Among the places thus reserved was the Castle of Doune, which was the principal messuage of the ancient earldom at the time of the forfeiture.
Malise inherited the title of Earl of Strathearn/Strathern from his mother but King James I conferred that title upon his uncle Walter and replaced Mailse's earldom with that of Menteith (often spelled "Monteith"). Malise's first wife is named as Ann Vere by Burkes Extinct Peerages 1883 (Graham of Strathern , etc) but as Jane de Rochford by The Scots Peerage (Menteith). Burkes Extinct 1883 identifies Alexander, John and Walter as being by Ann Vere. We show that Euphame was by her as well but that is an assumption. We show the second John and Walter as by his second wife following an indication to that effect by The Scots Peerage.

2 - Malise Graham, had the earldom of Stratherne removed from him by King James I and given to his uncle, Robert Graham, on the grounds that his mother should not have inherited a title whose descent was strictly through the male line, but received the earldom of Menteith instead.
Malise, also known as Earl of Strathearn. It was he whom King James I. deprived of the earldom, on the plea that it was a male fief, and made Earl of Menteith instead; and it was this action which moved the Earl's uncle, Sir Robert Graham, to renounce his allegiance, and to plot and carry out the assassination of the King at Perth. It should be remembered, however, that in this plot Earl Malise himself seems to have had no share. He lived till 1492, and left three sons, from the eldest of whom descended the Earls of Menteith and Airth,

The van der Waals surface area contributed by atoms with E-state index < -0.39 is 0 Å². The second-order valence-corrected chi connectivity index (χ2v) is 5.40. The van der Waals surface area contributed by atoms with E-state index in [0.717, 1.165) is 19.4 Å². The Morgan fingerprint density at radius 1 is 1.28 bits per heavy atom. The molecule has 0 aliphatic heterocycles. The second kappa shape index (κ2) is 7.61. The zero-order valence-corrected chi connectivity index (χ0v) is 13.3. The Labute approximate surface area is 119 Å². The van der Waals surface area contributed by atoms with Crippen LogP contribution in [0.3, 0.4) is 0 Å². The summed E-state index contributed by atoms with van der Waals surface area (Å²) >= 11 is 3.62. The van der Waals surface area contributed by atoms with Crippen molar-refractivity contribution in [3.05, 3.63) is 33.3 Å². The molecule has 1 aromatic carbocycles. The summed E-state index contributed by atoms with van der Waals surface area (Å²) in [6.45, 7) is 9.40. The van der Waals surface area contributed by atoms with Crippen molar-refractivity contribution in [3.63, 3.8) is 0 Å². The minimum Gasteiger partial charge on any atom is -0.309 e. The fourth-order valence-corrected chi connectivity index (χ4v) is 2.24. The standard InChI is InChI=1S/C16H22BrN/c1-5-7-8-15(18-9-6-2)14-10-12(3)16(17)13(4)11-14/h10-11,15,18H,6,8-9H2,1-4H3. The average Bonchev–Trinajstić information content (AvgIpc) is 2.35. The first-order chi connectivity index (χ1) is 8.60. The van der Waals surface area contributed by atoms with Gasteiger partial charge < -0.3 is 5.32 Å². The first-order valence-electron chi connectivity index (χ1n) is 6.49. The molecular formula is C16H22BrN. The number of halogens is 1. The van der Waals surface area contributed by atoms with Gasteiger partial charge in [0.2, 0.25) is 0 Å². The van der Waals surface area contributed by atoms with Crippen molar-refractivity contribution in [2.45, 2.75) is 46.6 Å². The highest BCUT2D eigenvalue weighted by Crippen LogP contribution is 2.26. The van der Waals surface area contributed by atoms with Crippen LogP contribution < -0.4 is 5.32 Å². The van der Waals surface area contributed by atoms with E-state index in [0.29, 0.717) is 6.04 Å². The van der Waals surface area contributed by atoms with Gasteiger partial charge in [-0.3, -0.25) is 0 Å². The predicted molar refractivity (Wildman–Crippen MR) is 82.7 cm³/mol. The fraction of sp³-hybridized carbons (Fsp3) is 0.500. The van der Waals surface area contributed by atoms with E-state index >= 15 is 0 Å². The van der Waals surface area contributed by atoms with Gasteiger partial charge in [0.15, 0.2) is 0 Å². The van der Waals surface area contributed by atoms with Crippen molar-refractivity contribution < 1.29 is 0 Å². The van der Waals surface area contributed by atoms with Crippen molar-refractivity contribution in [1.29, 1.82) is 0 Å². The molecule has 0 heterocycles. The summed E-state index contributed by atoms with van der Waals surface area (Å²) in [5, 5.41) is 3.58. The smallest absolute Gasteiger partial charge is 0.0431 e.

[http://www.electricscotland.com/webclans/dtog/graham2.html] 
Graham, Malise Earl of Strathearn, later 1st Earl of Menteith (I1311)
 
39 1 - 1st Earl of Strathearn-Menteith Created 1st Graham Earl of Menteith 1427
The later earldom, which was created by James the First in the fifteenth century in favour of Malise Graham, formerly Earl of Strathern, did not include all the lands of the original earldom which had been forfeited by Murdach Duke of Albany as Earl of Menteith; on the contrary, the charter of creation of the new territorial earldom of Menteith reserved to the king the other portions of it.
Among the places thus reserved was the Castle of Doune, which was the principal messuage of the ancient earldom at the time of the forfeiture.
Malise inherited the title of Earl of Strathearn/Strathern from his mother but King James I conferred that title upon his uncle Walter and replaced Mailse's earldom with that of Menteith (often spelled "Monteith"). Malise's first wife is named as Ann Vere by Burkes Extinct Peerages 1883 (Graham of Strathern , etc) but as Jane de Rochford by The Scots Peerage (Menteith). Burkes Extinct 1883 identifies Alexander, John and Walter as being by Ann Vere. We show that Euphame was by her as well but that is an assumption. We show the second John and Walter as by his second wife following an indication to that effect by The Scots Peerage.

2 - Malise Graham, had the earldom of Stratherne removed from him by King James I and given to his uncle, Robert Graham, on the grounds that his mother should not have inherited a title whose descent was strictly through the male line, but received the earldom of Menteith instead.
Malise, also known as Earl of Strathearn. It was he whom King James I. deprived of the earldom, on the plea that it was a male fief, and made Earl of Menteith instead; and it was this action which moved the Earl's uncle, Sir Robert Graham, to renounce his allegiance, and to plot and carry out the assassination of the King at Perth. It should be remembered, however, that in this plot Earl Malise himself seems to have had no share. He lived till 1492, and left three sons, from the eldest of whom descended the Earls of Menteith and Airth,